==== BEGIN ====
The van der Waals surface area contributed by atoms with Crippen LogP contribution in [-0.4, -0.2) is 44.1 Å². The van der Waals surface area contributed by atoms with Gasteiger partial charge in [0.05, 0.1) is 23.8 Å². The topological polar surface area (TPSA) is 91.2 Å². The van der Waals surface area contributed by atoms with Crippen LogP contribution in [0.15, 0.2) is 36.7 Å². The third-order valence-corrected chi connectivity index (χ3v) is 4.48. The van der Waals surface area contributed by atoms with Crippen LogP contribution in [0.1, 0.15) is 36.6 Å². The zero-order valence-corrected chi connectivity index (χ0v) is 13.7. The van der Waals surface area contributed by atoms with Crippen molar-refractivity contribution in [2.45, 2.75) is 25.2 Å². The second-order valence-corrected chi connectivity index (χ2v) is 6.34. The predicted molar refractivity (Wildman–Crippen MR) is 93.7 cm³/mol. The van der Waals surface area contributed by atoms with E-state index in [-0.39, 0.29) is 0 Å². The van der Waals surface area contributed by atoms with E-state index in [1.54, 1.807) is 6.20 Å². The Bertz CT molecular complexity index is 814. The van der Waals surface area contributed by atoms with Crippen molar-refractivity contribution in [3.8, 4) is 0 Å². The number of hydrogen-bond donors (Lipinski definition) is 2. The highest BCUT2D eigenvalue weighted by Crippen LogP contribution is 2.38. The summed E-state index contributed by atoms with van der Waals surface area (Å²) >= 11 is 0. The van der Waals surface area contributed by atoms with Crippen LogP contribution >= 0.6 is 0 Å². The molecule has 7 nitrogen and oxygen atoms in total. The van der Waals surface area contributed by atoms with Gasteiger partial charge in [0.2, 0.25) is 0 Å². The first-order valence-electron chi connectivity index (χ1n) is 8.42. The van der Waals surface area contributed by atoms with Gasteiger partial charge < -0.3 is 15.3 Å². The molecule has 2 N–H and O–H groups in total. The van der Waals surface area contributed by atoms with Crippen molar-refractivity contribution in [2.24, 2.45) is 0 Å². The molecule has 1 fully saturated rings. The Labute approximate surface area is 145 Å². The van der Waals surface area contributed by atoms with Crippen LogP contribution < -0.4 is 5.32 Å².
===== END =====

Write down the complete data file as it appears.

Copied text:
The van der Waals surface area contributed by atoms with Crippen LogP contribution in [-0.4, -0.2) is 44.1 Å². The van der Waals surface area contributed by atoms with Gasteiger partial charge in [0.05, 0.1) is 23.8 Å². The topological polar surface area (TPSA) is 91.2 Å². The van der Waals surface area contributed by atoms with Crippen LogP contribution in [0.15, 0.2) is 36.7 Å². The third-order valence-corrected chi connectivity index (χ3v) is 4.48. The van der Waals surface area contributed by atoms with Crippen LogP contribution in [0.1, 0.15) is 36.6 Å². The zero-order valence-corrected chi connectivity index (χ0v) is 13.7. The van der Waals surface area contributed by atoms with Crippen molar-refractivity contribution in [2.45, 2.75) is 25.2 Å². The second-order valence-corrected chi connectivity index (χ2v) is 6.34. The predicted molar refractivity (Wildman–Crippen MR) is 93.7 cm³/mol. The van der Waals surface area contributed by atoms with E-state index in [-0.39, 0.29) is 0 Å². The van der Waals surface area contributed by atoms with E-state index in [1.54, 1.807) is 6.20 Å². The Bertz CT molecular complexity index is 814. The van der Waals surface area contributed by atoms with Crippen molar-refractivity contribution in [3.8, 4) is 0 Å². The number of hydrogen-bond donors (Lipinski definition) is 2. The highest BCUT2D eigenvalue weighted by Crippen LogP contribution is 2.38. The summed E-state index contributed by atoms with van der Waals surface area (Å²) >= 11 is 0. The van der Waals surface area contributed by atoms with Crippen LogP contribution >= 0.6 is 0 Å². The molecule has 7 nitrogen and oxygen atoms in total. The van der Waals surface area contributed by atoms with Gasteiger partial charge in [0.2, 0.25) is 0 Å². The first-order valence-electron chi connectivity index (χ1n) is 8.42. The van der Waals surface area contributed by atoms with Gasteiger partial charge < -0.3 is 15.3 Å². The molecule has 2 N–H and O–H groups in total. The van der Waals surface area contributed by atoms with Crippen molar-refractivity contribution in [2.24, 2.45) is 0 Å². The molecule has 1 fully saturated rings. The Labute approximate surface area is 145 Å². The van der Waals surface area contributed by atoms with Crippen LogP contribution < -0.4 is 5.32 Å².